Riding the Midnight Express

Billy Hayes, the man who lived the experience which the oscar winning film «Midnight Express» was based upon, will be performing from April 29th until May 1st in Beirut, his monodrama Riding the Midnight Express.

We asked him some questions to understand his path and how he would describe his experience.

 

Billy Hayes

 

1-What about your Monodrama Riding the Midnight Express and what is the difference between the film? There were many differences between my book Midnight Express and the film of the same name…For example:

—I didn’t kill a guard in my escape attempt

—I didn’t steal a guard’s uniform and skip out the door, as depicted in the film. I actually escaped off an island and rowed to the mainland 26 km away then ran thru Turkey for 3 days and eventually swam across the Maritsa river into Greece and freedom…

—My girlfriend wasn’t with me when I was arrested.

 

 2-Somehow all this adventure had positive effects on your life. You met your wife in Cannes during the screening of the movie. You wrote books, now you travel telling about your experience. Can we consider it’s the major event that changed your life? Do you think that imprisonment changed you in a better man, awakening your sense of responsibility? Turkish prison was the worst and the best thing that ever happened to me. It forced me to grow up and take responsibility for my actions. I learned about strengths and weaknesses I never knew about. I got my books written and published. I met my wife at the Cannes FF when the movie premiered there in 1978. My experience in Turkey was truly the pivotal point in my life. Everything is before or after Turkey.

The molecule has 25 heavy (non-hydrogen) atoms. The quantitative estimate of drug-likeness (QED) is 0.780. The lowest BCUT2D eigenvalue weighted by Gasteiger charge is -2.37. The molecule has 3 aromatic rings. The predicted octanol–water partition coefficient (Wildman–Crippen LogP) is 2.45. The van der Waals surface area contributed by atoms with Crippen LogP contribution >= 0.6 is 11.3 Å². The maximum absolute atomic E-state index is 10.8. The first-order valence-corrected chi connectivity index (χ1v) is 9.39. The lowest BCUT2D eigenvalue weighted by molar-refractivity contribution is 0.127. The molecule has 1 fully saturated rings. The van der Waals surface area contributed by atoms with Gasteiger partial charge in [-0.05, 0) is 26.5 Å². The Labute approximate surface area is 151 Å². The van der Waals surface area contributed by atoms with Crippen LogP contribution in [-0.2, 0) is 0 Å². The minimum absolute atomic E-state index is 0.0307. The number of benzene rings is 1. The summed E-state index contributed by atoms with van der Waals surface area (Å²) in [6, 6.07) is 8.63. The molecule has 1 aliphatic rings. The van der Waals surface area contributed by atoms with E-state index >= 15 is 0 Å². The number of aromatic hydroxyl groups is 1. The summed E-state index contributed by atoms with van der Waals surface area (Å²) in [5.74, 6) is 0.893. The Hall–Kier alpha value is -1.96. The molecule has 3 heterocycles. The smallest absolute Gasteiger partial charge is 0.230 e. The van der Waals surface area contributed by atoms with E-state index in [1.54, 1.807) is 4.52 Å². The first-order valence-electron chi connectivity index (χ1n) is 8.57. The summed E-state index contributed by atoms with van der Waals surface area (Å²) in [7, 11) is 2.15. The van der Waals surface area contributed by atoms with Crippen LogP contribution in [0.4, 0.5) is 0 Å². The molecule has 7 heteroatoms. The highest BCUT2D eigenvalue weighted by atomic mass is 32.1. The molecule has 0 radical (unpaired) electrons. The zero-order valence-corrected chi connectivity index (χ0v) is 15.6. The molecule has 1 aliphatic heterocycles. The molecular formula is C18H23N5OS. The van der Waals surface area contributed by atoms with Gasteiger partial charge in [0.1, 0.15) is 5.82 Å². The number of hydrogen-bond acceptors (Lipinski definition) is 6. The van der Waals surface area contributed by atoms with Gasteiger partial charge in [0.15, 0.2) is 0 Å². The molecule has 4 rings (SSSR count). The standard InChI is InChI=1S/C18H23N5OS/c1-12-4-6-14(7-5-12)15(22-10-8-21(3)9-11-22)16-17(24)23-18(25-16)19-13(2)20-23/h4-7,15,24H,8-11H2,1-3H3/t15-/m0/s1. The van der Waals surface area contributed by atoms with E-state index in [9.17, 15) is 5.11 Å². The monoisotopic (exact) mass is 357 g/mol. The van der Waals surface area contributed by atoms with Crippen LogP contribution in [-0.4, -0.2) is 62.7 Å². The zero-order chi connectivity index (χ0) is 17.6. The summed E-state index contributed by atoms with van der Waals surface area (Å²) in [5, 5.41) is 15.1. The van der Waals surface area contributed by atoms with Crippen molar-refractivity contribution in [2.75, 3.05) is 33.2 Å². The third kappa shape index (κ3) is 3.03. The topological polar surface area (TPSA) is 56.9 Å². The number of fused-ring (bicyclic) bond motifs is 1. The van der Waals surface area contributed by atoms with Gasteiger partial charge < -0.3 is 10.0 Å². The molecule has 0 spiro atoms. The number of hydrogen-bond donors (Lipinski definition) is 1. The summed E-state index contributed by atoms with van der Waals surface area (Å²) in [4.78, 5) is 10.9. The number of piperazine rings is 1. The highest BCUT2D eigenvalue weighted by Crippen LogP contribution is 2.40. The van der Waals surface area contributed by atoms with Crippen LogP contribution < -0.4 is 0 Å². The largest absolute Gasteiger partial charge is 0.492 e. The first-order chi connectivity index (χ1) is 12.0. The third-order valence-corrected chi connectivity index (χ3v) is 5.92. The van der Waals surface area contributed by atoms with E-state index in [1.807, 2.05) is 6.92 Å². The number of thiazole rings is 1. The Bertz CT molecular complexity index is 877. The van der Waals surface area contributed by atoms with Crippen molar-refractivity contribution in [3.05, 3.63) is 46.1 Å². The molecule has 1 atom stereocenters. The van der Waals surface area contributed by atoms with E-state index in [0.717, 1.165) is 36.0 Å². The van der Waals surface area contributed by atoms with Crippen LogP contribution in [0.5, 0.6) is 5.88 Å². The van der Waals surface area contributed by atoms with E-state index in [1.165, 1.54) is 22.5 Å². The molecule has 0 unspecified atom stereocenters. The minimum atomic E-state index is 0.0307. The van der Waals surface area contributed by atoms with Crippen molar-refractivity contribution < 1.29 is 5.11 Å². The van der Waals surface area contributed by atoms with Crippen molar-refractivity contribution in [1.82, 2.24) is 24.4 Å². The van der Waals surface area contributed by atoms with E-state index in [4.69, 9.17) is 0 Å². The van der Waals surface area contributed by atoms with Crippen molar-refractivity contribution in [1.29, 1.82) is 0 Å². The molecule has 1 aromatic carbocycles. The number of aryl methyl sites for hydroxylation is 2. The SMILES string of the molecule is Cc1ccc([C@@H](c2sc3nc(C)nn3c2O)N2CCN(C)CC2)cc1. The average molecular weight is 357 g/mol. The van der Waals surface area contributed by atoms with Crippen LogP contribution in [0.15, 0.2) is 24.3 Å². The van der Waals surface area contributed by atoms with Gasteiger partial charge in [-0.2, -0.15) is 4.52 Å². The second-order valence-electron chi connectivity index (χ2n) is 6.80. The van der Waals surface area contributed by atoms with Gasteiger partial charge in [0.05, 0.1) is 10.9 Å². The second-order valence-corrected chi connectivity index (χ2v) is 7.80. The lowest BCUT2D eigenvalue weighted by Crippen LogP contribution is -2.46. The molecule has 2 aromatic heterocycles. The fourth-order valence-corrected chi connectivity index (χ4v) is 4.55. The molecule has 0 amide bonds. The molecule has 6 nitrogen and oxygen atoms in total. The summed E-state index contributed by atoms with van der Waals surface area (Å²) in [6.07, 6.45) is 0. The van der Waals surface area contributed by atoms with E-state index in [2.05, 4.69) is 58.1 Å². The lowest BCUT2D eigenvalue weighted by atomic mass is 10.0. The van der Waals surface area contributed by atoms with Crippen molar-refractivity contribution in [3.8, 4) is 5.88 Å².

3-You have some reservations for the way the facts were depicted in the movie, for you some circumstances are exaggerated. Don’t you think that all scenarios include some fictional parts? Why did you feel you had to make excuses to Turkey, a country that sentenced you thirty years for smuggling hashish? Some of differences in the script I understand as a filmmaker myself now–economic considerations and the need to focus the story into a 2 hour film. My biggest problem is the fact that you don’t see any “good” Turks in the film and this not true to my experience. I loved Istanbul and got along well with the Turkish friends I had there. The courtroom speech in the film (written by Oliver Stone) has me cursing out the nation of Turkey and calling them all pigs. In truth what I said in court is that if I’m being resentenced to life in prison I can’t agree with you, all I can do is forgive you. And I’m not making excuses for Turkey. They had a law, which I didn’t agree with but I broke the law and received a 4 year sentence. When, after 4 years in prison, the sentence was changed to life, due to the US government pressuring Turkey and other countries to increase their drug penalties, I thought that was unfair and that the penalty certainly did not fit the crime. At that point I vowed to myself that I would escape or die trying…